Campus Safety culture change faces rocky transition with students

Kathryn Suggs and her friends were enjoying a typical Saturday night on campus, playing “Murder in the Dark” in the chapel when a Campus Safety Officer approached them. According to Suggs, it was not a pleasant interaction.

“Out of nowhere, the lights flip on and this angry security guard comes in, and just assumed we were doing something wrong,” Suggs said.

When the security guard asked them for an explanation, Suggs said they were up front with him, saying they were playing a game.

“He said we weren’t supposed to be playing games in the chapel, and that we couldn’t be on this side of campus after dark. He ended up forcing us out of the building,” she said.

Suggs, a junior environmental biology major, has often played games in the chapel during her free time – and it has never been a problem before now, she said.

“We started wondering: Did [Campus Safety] actually make new rules that we just didn’t know about?” Suggs asked.

But, an attempt to clarify things with the officer did not get the group anywhere.

“We tried talking to him to get some information, and he said it was pretty much just a judgment call,” Suggs said.

Aaron Quinn, who oversees Campus Safety and Security as part of his Dean of Students duties, has identified the likely cause of the negative interaction that night.

“I think it’s a culture shift,” Quinn said. “We are going to a ‘Community Policing’ model, which is interaction and education versus suspicion and enforcement.”

Quinn said there appears to have been an expectation of a negative encounter between security officers and students in the past. The new goal is to make these exchanges positive.

“What I want us to get to is that both officer and student feel comfortable interacting with each other. We have to get away from ‘if I’m approached by an officer or see an officer, there’s something wrong,’” he said.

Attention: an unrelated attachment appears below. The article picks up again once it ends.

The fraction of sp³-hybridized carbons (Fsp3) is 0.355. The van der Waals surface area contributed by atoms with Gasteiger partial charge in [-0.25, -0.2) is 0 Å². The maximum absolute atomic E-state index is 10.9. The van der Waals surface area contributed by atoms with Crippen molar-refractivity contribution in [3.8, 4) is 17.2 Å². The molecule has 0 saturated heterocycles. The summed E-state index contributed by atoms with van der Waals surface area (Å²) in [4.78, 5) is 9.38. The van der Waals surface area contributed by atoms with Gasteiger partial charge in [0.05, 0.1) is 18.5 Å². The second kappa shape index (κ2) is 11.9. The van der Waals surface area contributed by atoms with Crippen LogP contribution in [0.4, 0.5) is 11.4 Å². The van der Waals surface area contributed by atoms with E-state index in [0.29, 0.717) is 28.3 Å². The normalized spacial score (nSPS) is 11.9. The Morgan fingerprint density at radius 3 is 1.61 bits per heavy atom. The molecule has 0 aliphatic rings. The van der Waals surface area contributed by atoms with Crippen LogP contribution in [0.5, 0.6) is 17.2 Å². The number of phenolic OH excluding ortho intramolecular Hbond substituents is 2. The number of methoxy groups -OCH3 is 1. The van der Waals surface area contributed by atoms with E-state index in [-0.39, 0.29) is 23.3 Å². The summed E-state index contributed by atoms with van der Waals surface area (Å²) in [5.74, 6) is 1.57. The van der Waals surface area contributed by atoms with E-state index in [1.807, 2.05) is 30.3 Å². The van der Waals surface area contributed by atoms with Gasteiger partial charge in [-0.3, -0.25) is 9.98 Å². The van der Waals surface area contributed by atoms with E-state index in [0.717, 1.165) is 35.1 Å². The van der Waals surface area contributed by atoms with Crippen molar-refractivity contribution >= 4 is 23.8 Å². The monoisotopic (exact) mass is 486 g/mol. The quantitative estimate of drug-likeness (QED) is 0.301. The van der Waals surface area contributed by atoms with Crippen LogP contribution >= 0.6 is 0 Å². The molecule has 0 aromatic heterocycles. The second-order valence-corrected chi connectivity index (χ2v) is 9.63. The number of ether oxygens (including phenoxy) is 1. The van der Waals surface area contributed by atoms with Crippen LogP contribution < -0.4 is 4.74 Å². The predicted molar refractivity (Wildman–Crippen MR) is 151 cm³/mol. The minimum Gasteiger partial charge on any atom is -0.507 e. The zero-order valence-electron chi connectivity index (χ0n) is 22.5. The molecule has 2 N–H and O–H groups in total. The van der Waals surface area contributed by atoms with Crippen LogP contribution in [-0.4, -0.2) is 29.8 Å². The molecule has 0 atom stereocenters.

Addressing the incident with Suggs and her friends, Quinn clarified campus boundaries.

“There has been an expectation of what has been allowed on campus before and as campus safety we’re not trying to take those things away. We are trying to keep those activities as safe as possible,” he said.

The rules haven’t changed regarding where students can be and at what times they can be there, Quinn added. “Students who are not under curfew restrictions should be comfortable to be in public areas on campus [anytime],” he said.

“For our officers to say, ‘these specific time restraints have changed,’ would be incorrect, but for our officers to say, ‘within these activities we want to be visible, to be known, and to be present,’ is something that we want to go to.”

With this new culture of community policing, security guards are expected to interact with students at all times of the day and night and in a positive manner, Quinn explained.

For example, Quinn said, students walking around campus at three in the morning, which they are welcome to do, should expect to see and interact with officers.

This is meant to be a source of safety to students, not a threat, Quinn said. The officers are here to make sure the campus stays safe.

Along with this new community policing philosophy comes updated training for the officers.

“This is the model that we are going to: There is value in that daily interaction, to see and be seen, both as a deterrent and as a way for students to feel safe,” Quinn said.

Quinn also shared plans to create a security council that will meet once a month starting spring semester. The council will focus on campus and community safety concerns that need addressed.

Along with security officers, any students, staff or faculty who want to be a part of the council are welcome to attend the meetings. Quinn and his team are still working out the details for creating the council.

Anyone with concerns is encouraged to contact Quinn or Campus Safety directly.

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